JVSM-2325-4645-05-0028-formula.png
where,
n = required sample size, Pexp = expected prevalence, d = desired absolute precision.
There was no previous study on prevalence of rumen foreign bodies of cattle slaughtered at Addis Ababa abattoir enterprise. The sample size for this study was determined using 50% expected prevalence. Therefore, using 50% expected prevalence and 5% absolute precision at 95% confidence level using the above formula, the sample size was determined to include 1,152 ruminants (cattle, sheep and goat) were examined.

Animal selection and postmortem examination

Animals were selected by simple random sampling and 1,152 ruminants were examined for the presence of indigestible foreignbodies in their rumen. From presented cattle, sheep and goats for slaughter, every fifth animal was selected for examination of foreign bodies in their forestomach. Selected animals would have been identified by species, sex and age, prior to slaughter. After slaughter, the stomach was carefully removed from the abdomen and the stomach opened and explored for the presence of any indigestible foreign body by visual inspection and palpation. Then the indigestible foreign body was removed, washed, dried and identified. When foreign bodies were detected, they were recorded as positive and categorized accordingly. In positive cases, rumen was found shrunken, appeared as if the ruminal wall was adhering to the faeces of strangulated foreign materials. Necrotic signs of ruminitis of ruminal pillars with congestion of the mucosa and ulceration were also detected.
JVSM-2325-4645-05-0028-fig1.png
Figure 1: Recently ingested mixed indigestible foreign bodies (plastics, cloth and rope).(a) In the rumen, (b) After removed from the rumen of an adult ox at Addis Ababa abattoir enterprise.
JVSM-2325-4645-05-0028-fig2.png
Figure 2: Ingested plastic foreign bodies retrieved from the rumen of four years old male goat at Addis Ababa abattoir enterprise

Data management and analysis

All raw data generated during postmortem examination were stored using computer based data management system employing MS excel and the analysis was conducted using SPSS software (version 15.0, 2008). Prevalence of indigestible foreign bodies were expressed as percentage by dividing total number of animals positive for indigestible foreign bodies to the total number of animals examined. The chi-square test (Χ2-test) was applied to test if there is any statistically significant association between risk factors such as species, sex and age and a difference was recorded as statistically significant if p-values were less than 0.05.

Results

Out of the total 1,152 ruminants examined for presence of indigestible rumen foreign bodies, 269 (23.4%) were found positive for different kinds of foreign bodies. From examined cattle, sheep and goats, 137 (35.7%), 81 (18.6%) and 51 (15.3%) were positive, respectively (Table 1 and Figures 1 and 2). There was statistically significant difference (p< 0.05) in the frequency of occurrence of foreign bodies between species (Table 1).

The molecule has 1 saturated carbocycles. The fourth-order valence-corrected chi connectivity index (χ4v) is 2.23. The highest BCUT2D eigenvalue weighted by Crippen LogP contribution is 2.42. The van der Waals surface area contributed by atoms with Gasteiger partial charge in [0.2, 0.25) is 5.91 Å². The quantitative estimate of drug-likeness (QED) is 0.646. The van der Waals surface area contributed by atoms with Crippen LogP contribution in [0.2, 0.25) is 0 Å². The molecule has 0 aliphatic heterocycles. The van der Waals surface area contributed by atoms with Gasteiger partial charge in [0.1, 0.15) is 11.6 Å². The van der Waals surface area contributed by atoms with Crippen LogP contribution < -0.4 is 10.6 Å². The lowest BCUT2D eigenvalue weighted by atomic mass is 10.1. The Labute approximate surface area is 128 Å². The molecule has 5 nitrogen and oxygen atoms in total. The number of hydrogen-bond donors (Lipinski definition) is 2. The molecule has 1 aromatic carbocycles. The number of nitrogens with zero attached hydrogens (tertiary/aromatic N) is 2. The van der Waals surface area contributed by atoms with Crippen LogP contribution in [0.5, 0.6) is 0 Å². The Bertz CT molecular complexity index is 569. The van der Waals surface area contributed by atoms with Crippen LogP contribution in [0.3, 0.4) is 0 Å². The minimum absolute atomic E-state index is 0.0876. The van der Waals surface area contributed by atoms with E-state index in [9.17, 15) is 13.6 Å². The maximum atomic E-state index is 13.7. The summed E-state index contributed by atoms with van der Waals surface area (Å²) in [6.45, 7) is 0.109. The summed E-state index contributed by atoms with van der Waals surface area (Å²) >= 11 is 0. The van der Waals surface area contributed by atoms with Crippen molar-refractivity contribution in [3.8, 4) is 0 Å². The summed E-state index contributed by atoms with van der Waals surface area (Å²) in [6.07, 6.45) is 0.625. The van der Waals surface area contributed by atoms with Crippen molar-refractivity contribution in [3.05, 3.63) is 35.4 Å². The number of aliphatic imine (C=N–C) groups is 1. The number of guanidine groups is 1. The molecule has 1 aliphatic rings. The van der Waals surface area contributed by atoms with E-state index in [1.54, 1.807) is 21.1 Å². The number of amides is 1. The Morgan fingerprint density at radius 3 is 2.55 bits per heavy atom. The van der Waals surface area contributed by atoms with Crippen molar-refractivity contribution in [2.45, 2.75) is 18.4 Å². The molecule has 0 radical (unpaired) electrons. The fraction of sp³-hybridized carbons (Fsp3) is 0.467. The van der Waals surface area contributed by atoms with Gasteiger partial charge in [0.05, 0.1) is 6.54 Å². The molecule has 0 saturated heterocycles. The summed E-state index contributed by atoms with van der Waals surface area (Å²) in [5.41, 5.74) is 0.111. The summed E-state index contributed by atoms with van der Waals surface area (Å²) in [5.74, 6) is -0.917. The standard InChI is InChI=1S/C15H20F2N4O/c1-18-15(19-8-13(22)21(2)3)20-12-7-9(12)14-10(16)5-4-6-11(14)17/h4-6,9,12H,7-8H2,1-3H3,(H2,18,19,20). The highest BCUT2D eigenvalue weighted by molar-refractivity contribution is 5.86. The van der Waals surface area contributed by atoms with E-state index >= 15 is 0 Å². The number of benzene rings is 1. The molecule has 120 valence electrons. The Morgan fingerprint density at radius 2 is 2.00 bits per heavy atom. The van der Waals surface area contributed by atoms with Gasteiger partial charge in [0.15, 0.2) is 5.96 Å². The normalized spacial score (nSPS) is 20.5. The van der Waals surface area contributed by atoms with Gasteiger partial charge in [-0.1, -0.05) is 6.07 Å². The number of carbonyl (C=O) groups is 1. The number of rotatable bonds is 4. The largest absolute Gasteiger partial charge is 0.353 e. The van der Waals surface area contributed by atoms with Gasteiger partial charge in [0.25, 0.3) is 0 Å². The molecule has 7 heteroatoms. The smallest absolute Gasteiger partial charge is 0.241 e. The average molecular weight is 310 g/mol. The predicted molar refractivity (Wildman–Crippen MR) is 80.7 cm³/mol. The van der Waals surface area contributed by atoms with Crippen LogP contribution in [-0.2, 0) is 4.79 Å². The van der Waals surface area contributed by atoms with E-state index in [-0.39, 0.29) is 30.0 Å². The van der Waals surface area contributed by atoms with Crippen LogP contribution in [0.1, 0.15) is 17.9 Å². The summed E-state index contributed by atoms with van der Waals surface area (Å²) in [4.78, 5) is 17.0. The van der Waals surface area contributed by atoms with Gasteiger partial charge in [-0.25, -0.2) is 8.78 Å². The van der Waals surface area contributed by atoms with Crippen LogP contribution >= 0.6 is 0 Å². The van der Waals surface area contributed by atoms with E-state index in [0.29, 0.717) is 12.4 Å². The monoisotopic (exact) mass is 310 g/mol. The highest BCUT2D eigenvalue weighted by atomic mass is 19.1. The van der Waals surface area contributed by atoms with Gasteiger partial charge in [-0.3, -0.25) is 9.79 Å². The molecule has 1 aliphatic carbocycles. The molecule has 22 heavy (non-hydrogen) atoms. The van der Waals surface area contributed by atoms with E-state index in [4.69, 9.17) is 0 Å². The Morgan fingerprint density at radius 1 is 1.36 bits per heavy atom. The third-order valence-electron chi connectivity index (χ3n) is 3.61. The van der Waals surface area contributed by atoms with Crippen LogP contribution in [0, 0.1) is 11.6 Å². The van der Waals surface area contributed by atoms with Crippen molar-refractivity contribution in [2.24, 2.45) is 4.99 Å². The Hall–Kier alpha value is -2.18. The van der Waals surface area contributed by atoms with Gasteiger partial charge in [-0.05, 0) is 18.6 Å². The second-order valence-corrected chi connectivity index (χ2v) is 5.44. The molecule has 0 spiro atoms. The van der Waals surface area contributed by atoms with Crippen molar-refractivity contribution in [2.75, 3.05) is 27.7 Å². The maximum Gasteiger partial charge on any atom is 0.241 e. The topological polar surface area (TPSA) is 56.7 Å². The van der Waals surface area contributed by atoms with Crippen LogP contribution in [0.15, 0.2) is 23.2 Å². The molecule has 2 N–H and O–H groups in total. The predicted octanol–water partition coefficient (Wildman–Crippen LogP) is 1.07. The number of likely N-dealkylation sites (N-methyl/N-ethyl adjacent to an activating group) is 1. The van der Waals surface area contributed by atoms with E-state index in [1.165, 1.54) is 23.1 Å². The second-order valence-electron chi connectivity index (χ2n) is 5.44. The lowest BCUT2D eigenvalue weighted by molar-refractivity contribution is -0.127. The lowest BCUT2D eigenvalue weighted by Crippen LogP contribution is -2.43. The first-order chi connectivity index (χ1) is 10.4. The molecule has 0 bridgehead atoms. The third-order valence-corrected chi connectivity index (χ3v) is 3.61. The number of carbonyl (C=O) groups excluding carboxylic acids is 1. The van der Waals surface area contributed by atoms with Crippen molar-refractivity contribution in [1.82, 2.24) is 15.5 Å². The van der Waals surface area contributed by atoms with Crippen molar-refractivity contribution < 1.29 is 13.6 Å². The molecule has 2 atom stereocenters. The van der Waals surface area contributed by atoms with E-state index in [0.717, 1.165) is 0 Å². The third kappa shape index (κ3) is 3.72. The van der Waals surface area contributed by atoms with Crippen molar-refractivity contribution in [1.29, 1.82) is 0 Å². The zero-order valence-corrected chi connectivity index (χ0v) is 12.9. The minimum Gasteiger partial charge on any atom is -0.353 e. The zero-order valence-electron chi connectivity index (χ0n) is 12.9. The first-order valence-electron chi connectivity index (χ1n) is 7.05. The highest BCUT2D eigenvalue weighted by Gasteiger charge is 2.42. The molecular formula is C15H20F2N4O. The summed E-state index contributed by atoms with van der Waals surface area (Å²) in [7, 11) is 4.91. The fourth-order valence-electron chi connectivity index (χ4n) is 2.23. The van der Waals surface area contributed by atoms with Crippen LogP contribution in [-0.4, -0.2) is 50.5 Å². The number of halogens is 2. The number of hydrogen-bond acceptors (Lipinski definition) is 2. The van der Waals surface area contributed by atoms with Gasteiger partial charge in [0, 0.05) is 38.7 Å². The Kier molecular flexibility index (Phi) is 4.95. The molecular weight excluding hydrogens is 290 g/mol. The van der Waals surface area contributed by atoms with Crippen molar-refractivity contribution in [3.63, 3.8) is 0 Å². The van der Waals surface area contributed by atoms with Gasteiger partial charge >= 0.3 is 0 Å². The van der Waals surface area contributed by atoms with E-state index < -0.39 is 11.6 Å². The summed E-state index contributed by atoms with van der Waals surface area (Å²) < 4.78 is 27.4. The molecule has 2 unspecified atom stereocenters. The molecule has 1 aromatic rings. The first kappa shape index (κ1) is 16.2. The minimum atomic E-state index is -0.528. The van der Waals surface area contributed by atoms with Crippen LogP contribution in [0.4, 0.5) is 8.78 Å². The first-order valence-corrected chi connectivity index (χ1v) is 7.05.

From 650 male and 502 female animals examined, foreign body was found in the rumen of 155 males (23.8%) and 114 females (22.7%) of the total ruminants examined (Table 1). There was no significant difference (p> 0.05) between female and male animals on the frequency of occurrence of foreign bodies (Table 1).
Age of examined animals was tested as risk factor for occurrence of indigestible rumen foreign bodies, and the highest frequency (46.7%) was observed in ruminants greater than four years, 23.0% was found between 2-4 years old and the lowest (12.9%) was observed in ruminants of age less than two years old (Table 1). However, there was statistically significance difference (p< 0.05) between frequencies of occurrence of foreign bodies among the different age groups (Table 1).
The type of foreign bodies found in slaughtered animals were plastic, cloth, mixed, rope, hair, metallic foreign body, leather and stone. Plastic bags was the most common as observed in 124 (46.1%) of the positive cases. There difference in the prevalence of foreign bodies was statistically significant (p< 0.05) (Table 2).
The types of foreign bodies encountered and their frequency of occurrence with regards to the species of ruminants were studied. The prevalence of rumen impaction was highest in bovine compared within ovine and caprine (Table 3 and Figure 3).
JVSM-2325-4645-05-0028-tab1.png
Table 1: Frequency of occurrence of indigestible rumen foreign bodies in relation to species, sex and age of animals slaughtered at Addis Ababa abattoir enterprise.
JVSM-2325-4645-05-0028-tab2.png
Table 2: Frequency of occurrence of type of indigestible rumen foreign bodies in ruminants slaughtered at Addis Ababa Abattoir enterprise.
JVSM-2325-4645-05-0028-fig3.png
Figure 3: Frequency of occurrence of type of indigestible rumen foreign bodies in relation to species of animals slaughtered at Addis Ababa Abattoir enterprise.

Discussion